Today, our church had an ordination service for a new pastor. I have seen a few ordinations before, which generally amounted to the pastor laying hands on and praying over the new guy then giving a quick, “Heeeeeere’s Pastor!” And then the offering, the announcements, yada yada yada. Gotta keep the show moving. Or they did it at the end of service, but we gotta hustle because the children’s ministry workers are reaching their breaking point. (If you can’t tell, my church experience has been in churches with very…casual liturgies.)
This was a very different experience. The entire service was dedicated to the ordination. The teaching was on the calling and duty of pastors. There were multiple testimonies to his qualifications and characters. He took vows, and we as a church took vows. Then there were snacks. It was a reverential, holy joyous experience. There was the moment when a couple of the pastors were smelling a book from the pulpit, but, for the most part, it was solemn and holy, or as solemn as contemporary Protestant U.S. churches get. The service really drove home the great responsibility and duty that pastors have, and reminded me that I need to keep my pastors daily in my prayers. It communicated a high view of ordination, of pastors, and of the church as a whole.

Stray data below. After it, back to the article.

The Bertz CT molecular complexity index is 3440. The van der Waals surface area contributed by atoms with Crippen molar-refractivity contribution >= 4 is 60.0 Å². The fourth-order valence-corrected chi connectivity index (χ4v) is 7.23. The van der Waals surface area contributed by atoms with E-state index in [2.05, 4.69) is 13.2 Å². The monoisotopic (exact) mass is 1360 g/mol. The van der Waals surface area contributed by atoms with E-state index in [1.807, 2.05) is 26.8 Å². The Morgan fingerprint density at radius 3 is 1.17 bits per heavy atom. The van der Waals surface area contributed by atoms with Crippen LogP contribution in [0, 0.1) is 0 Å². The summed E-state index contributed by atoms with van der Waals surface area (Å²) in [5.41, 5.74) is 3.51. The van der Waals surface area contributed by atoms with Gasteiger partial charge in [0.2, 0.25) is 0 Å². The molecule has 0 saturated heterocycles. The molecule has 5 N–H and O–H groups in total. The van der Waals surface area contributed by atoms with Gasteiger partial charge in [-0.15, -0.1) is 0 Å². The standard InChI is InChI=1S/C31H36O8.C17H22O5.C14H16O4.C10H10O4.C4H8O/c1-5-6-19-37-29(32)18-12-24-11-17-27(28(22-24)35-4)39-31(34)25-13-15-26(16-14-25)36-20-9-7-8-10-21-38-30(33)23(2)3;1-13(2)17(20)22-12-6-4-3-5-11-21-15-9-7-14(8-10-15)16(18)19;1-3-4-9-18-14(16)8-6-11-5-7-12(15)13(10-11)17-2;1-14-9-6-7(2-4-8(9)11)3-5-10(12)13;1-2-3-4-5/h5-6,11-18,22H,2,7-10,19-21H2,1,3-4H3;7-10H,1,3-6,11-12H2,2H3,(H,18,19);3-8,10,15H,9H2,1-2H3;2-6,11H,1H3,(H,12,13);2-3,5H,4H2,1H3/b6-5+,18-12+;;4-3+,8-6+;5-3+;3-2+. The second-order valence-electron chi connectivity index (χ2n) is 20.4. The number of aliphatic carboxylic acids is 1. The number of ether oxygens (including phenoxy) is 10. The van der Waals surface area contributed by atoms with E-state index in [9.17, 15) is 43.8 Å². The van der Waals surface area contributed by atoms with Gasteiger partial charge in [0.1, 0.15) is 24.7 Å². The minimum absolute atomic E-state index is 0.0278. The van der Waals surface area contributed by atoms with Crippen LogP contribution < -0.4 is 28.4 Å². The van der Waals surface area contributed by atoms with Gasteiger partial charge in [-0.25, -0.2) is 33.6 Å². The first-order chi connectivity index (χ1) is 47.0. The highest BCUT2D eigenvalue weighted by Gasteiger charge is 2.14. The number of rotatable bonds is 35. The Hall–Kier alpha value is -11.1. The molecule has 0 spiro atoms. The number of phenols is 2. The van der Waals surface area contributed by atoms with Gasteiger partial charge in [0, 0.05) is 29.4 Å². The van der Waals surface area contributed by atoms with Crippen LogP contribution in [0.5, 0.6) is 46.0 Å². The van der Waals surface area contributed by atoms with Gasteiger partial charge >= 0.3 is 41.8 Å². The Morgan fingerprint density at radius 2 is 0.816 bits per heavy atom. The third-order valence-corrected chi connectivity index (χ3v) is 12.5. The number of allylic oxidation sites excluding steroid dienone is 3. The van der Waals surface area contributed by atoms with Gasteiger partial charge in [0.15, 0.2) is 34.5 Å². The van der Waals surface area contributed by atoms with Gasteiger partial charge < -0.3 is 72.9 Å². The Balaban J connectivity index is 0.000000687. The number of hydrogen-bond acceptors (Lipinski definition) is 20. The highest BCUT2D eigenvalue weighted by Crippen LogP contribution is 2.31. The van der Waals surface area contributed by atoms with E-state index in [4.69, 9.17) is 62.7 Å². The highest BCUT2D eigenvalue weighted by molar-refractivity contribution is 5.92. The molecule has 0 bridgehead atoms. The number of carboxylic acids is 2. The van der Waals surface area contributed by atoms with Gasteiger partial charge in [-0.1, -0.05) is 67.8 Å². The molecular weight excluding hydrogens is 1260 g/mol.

Our hymn for the month of February is “Let All Mortal Flesh Keep Silence.” This hymn is from the 4th century and was sung as the Eucharist was presented and the lyrics certainly communicate the holiness of the sacrament.
Let all mortal flesh keep silence,
And with fear and trembling stand;
Ponder nothing earthly-minded,
For with blessing in His hand,
Christ our God to earth descendeth,
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King of kings, yet born of Mary,
As of old on earth He stood,
Lord of lords, in human vesture,
In the body and the blood;
He will give to all the faithful
His own self for heav’nly food.
I don’t think it’s controversial to say that one of the things our modern church is lacking is awe and wonder of God. We have very little solemnity or reverence. Of course, it is human nature to correct errors by going to far the other way. The veil was torn, we are — as a church — the priesthood of believers. Jesus is our friend and big brother, and we do not require intermediaries to come to him with our every need and thought. And he welcomes us gladly. Much of our current liturgy celebrates and encourages that glorious truth. But he is also the Son of God, by whom all things are created. The signs and sacraments he gives his church — baptism, communion, ordination, even singing praises — are holy things. God draws us near to him; we step into his presence. We would do well to remember that we stand on holy ground.